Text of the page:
Friday, April 27, 2012

Finding the words

Because I am a dysfunctional and emotionally shut off writer, I don't communicate well unless I'm writing. I have the hardest time vocalizing serious, deep emotions, be they happy or sad, to even one person, but I can write them down for the world to see.

Seven and a half years ago, when my dad died of cancer, I addressed this almost unbearable loss the only way I knew how. The first day back at school of my last semester at Texas Tech, on the same newspaper page in which I'd asked a guy out, debated "The Passion of the Christ," borne my testimony, argued my views and allowed people to share their low opinions of me, I wrote about my grief. I shared a list of things I didn't think you should say to people who were grieving, things that, though obviously well-intentioned, hurt.

I'm afraid that just by writing it, I scared people off from trying at all or made the people who had tried feel bad because they thought they did it wrong.

Three days ago I met with a volunteer coordinator for a local hospice organization. I'm going to start volunteering with them, providing support to people who are dying and the people who love them. In the big red binder I have to read and quiz myself on I found a list of phrases to avoid after someone has died. I felt better after finding some of the things I wrote or thought on that list:
  • It was God's will.
  • I know just how you feel.
  • He's in a better place.
  • It's OK.
  • God needed him more than you did.
  • You have to be strong.
I should start in a few weeks, provided I pass the background check and all the quizzes. I know it sounds depressing, and I'm sure there are days when it will be. But I've had some amazing moments with dying people whom I love -- moments where pride, vanity, fear, selfishness and that hard shell around my heart were stripped away. Serving my dad, doing for him what he could no longer do, doing what he'd done for me while I was growing up, those moments are among the few in my life when I felt utterly at peace. I remember the last time he gave me a blessing and how, when I was taking him on errands, I drove extra carefully through the streets of Roswell. I don't remember the last words we said, but I suspect it was "I love you" -- we'd gotten so accustomed to ending every phone conversation that way because we knew one of these conversations was going to be the last one.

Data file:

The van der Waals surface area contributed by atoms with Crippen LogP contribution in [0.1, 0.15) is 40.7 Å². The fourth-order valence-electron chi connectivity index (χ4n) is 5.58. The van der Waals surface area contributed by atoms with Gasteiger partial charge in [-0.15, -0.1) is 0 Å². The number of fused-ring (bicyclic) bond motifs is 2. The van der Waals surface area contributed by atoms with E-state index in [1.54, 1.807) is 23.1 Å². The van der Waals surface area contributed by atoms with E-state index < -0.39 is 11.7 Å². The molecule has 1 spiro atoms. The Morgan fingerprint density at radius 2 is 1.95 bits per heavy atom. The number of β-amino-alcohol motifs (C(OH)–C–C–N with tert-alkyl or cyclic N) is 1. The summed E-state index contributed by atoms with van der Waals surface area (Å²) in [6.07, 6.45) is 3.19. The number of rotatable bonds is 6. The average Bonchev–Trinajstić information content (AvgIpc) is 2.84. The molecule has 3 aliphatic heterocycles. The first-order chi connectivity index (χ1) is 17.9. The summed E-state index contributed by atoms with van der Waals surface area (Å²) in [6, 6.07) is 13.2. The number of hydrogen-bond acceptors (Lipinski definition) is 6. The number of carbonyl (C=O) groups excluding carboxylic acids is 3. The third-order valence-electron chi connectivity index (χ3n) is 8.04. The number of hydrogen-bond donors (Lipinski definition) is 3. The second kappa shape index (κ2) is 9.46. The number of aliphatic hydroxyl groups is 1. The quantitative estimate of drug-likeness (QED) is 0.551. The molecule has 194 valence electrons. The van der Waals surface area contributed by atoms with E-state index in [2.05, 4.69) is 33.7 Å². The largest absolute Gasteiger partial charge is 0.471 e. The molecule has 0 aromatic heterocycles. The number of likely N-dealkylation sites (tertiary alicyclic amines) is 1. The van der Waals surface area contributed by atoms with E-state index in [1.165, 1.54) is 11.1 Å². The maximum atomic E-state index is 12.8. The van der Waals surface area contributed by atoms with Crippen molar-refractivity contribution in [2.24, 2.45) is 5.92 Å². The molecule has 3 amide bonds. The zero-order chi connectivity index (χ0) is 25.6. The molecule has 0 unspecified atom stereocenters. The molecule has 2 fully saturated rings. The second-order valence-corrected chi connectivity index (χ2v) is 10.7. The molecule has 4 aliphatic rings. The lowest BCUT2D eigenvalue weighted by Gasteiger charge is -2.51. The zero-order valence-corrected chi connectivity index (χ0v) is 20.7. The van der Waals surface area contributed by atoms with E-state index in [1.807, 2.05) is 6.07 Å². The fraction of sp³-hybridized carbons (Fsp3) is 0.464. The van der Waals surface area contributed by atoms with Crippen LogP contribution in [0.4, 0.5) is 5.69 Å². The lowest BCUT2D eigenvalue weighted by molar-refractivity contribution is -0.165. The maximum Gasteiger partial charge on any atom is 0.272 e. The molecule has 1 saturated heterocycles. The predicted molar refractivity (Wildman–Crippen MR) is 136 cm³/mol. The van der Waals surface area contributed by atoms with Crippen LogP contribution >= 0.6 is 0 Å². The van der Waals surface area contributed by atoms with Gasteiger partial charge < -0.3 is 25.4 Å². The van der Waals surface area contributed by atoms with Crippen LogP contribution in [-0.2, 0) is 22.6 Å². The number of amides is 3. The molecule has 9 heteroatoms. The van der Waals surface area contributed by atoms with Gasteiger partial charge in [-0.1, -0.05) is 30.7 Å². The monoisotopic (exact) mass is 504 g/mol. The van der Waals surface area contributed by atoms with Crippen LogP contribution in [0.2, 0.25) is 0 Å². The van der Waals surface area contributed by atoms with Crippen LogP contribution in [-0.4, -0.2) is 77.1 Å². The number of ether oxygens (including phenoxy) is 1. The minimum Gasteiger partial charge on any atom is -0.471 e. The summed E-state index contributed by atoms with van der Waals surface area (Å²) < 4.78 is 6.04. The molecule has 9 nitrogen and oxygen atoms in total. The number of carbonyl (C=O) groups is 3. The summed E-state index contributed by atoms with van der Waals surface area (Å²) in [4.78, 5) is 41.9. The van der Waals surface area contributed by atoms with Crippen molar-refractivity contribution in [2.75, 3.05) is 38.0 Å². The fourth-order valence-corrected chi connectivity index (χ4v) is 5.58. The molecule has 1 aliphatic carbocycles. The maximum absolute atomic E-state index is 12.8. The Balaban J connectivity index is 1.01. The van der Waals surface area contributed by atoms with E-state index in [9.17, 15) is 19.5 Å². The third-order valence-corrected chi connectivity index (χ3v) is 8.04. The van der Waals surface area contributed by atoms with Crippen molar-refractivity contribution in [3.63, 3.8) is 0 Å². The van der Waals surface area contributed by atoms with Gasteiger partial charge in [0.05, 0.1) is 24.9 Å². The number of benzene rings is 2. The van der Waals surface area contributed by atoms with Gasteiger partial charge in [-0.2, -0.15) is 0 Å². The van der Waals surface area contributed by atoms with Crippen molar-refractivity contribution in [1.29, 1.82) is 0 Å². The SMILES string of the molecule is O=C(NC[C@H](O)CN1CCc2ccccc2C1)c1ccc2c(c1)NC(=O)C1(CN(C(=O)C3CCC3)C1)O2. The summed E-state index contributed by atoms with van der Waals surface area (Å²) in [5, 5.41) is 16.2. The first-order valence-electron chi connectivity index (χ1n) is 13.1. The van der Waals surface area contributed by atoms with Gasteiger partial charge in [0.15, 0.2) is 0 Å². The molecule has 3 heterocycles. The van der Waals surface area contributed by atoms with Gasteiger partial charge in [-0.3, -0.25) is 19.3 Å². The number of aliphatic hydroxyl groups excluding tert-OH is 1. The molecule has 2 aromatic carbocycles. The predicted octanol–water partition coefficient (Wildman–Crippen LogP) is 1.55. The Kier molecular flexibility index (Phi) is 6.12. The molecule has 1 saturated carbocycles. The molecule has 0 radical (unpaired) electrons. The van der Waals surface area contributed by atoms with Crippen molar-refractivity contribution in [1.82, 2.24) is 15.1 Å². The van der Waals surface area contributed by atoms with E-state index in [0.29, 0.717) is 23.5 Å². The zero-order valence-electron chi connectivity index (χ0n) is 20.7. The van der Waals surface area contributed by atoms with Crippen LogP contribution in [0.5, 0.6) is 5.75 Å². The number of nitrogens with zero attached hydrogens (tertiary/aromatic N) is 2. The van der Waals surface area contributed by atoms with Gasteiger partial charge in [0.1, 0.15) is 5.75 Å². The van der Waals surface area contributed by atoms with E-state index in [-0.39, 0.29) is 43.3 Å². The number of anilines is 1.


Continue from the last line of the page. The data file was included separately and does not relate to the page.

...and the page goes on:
A couple of weeks before Sharolyn died, I went to see her in the hospital. No one else was around but her mom, and she slipped out after a few minutes to run some errands. Sharolyn and I just talked. There was nothing earth-shattering, nothing that I even remember. I just remember being glad I was there with her, that I had this time with her, that I'd gotten to know her and been blessed to be her friend.

Today, I see their faces. I see them in the cancer patients in the hospice movies and the people at the store who don't move as quickly as I do. I see them in the people at the park who aren't always in a hurry to get to the next place. I'll see them in the hospice patients I go visit, and I think that's why I'm doing it -- because everyone is somebody's loved one or somebody's friend, and in their lives I see the people I love and miss so much.

Looking back on that column, I don't think I'd write it the same way. I'd say that at the end of the day, you being there is more important than what you'll say. Maybe you'll say the right thing, maybe you won't. Maybe you won't, or can't, say anything. And it doesn't matter. A shoulder to cry on doesn't have to fit perfectly. It just has to be there.

1 comment:

  1. They asked Tommy to do something similar after his latest surgery. There is a group that works with heart patients and he was so upbeat and reassured during his hospital stay they have asked him to join the group to visit others in similar situations.